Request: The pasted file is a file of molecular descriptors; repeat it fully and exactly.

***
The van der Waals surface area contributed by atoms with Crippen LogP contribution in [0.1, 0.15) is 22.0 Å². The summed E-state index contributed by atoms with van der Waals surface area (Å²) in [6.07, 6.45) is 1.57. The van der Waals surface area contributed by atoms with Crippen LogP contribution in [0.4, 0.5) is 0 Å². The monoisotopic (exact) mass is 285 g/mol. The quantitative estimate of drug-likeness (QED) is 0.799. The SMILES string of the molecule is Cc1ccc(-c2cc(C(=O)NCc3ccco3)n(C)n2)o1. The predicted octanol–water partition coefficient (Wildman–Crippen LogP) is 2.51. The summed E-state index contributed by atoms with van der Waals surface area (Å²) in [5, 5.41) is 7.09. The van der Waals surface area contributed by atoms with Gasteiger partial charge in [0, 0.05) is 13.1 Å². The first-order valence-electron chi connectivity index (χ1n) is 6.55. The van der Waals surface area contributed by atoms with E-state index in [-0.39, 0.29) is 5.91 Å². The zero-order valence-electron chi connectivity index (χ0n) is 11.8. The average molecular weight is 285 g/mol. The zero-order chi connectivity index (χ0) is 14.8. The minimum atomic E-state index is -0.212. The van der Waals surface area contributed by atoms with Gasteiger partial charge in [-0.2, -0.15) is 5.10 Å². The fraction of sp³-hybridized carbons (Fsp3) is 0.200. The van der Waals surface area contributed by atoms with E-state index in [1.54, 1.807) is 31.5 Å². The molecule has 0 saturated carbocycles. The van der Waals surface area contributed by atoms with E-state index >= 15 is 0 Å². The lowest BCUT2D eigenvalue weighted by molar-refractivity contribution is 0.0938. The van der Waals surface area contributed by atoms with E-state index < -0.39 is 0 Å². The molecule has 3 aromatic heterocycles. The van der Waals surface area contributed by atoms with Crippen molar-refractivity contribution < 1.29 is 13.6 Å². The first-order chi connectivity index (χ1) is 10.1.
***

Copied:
The van der Waals surface area contributed by atoms with Crippen LogP contribution in [0.1, 0.15) is 22.0 Å². The summed E-state index contributed by atoms with van der Waals surface area (Å²) in [6.07, 6.45) is 1.57. The van der Waals surface area contributed by atoms with Crippen LogP contribution in [0.4, 0.5) is 0 Å². The monoisotopic (exact) mass is 285 g/mol. The quantitative estimate of drug-likeness (QED) is 0.799. The SMILES string of the molecule is Cc1ccc(-c2cc(C(=O)NCc3ccco3)n(C)n2)o1. The predicted octanol–water partition coefficient (Wildman–Crippen LogP) is 2.51. The summed E-state index contributed by atoms with van der Waals surface area (Å²) in [5, 5.41) is 7.09. The van der Waals surface area contributed by atoms with Gasteiger partial charge in [0, 0.05) is 13.1 Å². The first-order valence-electron chi connectivity index (χ1n) is 6.55. The van der Waals surface area contributed by atoms with E-state index in [-0.39, 0.29) is 5.91 Å². The zero-order valence-electron chi connectivity index (χ0n) is 11.8. The average molecular weight is 285 g/mol. The zero-order chi connectivity index (χ0) is 14.8. The minimum atomic E-state index is -0.212. The van der Waals surface area contributed by atoms with Gasteiger partial charge in [-0.2, -0.15) is 5.10 Å². The fraction of sp³-hybridized carbons (Fsp3) is 0.200. The van der Waals surface area contributed by atoms with E-state index in [1.54, 1.807) is 31.5 Å². The molecule has 0 saturated carbocycles. The van der Waals surface area contributed by atoms with E-state index >= 15 is 0 Å². The lowest BCUT2D eigenvalue weighted by molar-refractivity contribution is 0.0938. The van der Waals surface area contributed by atoms with E-state index < -0.39 is 0 Å². The molecule has 3 aromatic heterocycles. The van der Waals surface area contributed by atoms with Crippen molar-refractivity contribution < 1.29 is 13.6 Å². The first-order chi connectivity index (χ1) is 10.1.